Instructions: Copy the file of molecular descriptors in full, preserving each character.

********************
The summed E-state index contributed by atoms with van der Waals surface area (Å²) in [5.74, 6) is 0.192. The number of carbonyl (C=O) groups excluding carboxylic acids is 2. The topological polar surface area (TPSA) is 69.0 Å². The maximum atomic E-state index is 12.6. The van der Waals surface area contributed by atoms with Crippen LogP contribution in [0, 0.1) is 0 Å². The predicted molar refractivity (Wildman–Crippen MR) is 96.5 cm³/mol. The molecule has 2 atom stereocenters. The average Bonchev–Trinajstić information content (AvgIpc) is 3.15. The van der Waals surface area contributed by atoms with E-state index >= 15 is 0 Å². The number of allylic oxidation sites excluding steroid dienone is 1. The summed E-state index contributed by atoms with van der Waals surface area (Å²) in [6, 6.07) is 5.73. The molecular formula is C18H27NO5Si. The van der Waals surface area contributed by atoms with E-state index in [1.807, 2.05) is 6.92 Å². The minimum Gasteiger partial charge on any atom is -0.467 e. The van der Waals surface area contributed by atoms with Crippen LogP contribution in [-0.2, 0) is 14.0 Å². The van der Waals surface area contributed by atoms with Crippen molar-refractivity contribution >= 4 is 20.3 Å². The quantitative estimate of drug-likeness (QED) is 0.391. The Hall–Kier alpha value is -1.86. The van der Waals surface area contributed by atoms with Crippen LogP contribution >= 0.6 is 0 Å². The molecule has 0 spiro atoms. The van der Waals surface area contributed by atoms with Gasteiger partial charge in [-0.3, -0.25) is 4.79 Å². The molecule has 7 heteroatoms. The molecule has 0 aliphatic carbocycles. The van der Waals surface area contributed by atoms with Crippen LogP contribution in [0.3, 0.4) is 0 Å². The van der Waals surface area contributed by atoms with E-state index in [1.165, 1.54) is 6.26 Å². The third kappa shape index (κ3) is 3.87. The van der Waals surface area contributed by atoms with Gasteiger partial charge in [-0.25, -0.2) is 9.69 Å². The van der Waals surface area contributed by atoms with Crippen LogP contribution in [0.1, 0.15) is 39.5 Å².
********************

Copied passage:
The summed E-state index contributed by atoms with van der Waals surface area (Å²) in [5.74, 6) is 0.192. The number of carbonyl (C=O) groups excluding carboxylic acids is 2. The topological polar surface area (TPSA) is 69.0 Å². The maximum atomic E-state index is 12.6. The van der Waals surface area contributed by atoms with Crippen LogP contribution in [0, 0.1) is 0 Å². The predicted molar refractivity (Wildman–Crippen MR) is 96.5 cm³/mol. The molecule has 2 atom stereocenters. The average Bonchev–Trinajstić information content (AvgIpc) is 3.15. The van der Waals surface area contributed by atoms with E-state index >= 15 is 0 Å². The number of allylic oxidation sites excluding steroid dienone is 1. The summed E-state index contributed by atoms with van der Waals surface area (Å²) in [6, 6.07) is 5.73. The molecular formula is C18H27NO5Si. The van der Waals surface area contributed by atoms with E-state index in [1.807, 2.05) is 6.92 Å². The minimum Gasteiger partial charge on any atom is -0.467 e. The van der Waals surface area contributed by atoms with Crippen LogP contribution in [-0.2, 0) is 14.0 Å². The van der Waals surface area contributed by atoms with Crippen molar-refractivity contribution >= 4 is 20.3 Å². The quantitative estimate of drug-likeness (QED) is 0.391. The Hall–Kier alpha value is -1.86. The van der Waals surface area contributed by atoms with Crippen LogP contribution >= 0.6 is 0 Å². The molecule has 0 spiro atoms. The van der Waals surface area contributed by atoms with Gasteiger partial charge in [-0.3, -0.25) is 4.79 Å². The molecule has 7 heteroatoms. The molecule has 0 aliphatic carbocycles. The van der Waals surface area contributed by atoms with Crippen LogP contribution in [0.3, 0.4) is 0 Å². The van der Waals surface area contributed by atoms with E-state index in [1.165, 1.54) is 6.26 Å². The third kappa shape index (κ3) is 3.87. The van der Waals surface area contributed by atoms with Gasteiger partial charge in [-0.25, -0.2) is 9.69 Å². The van der Waals surface area contributed by atoms with Crippen LogP contribution in [0.1, 0.15) is 39.5 Å².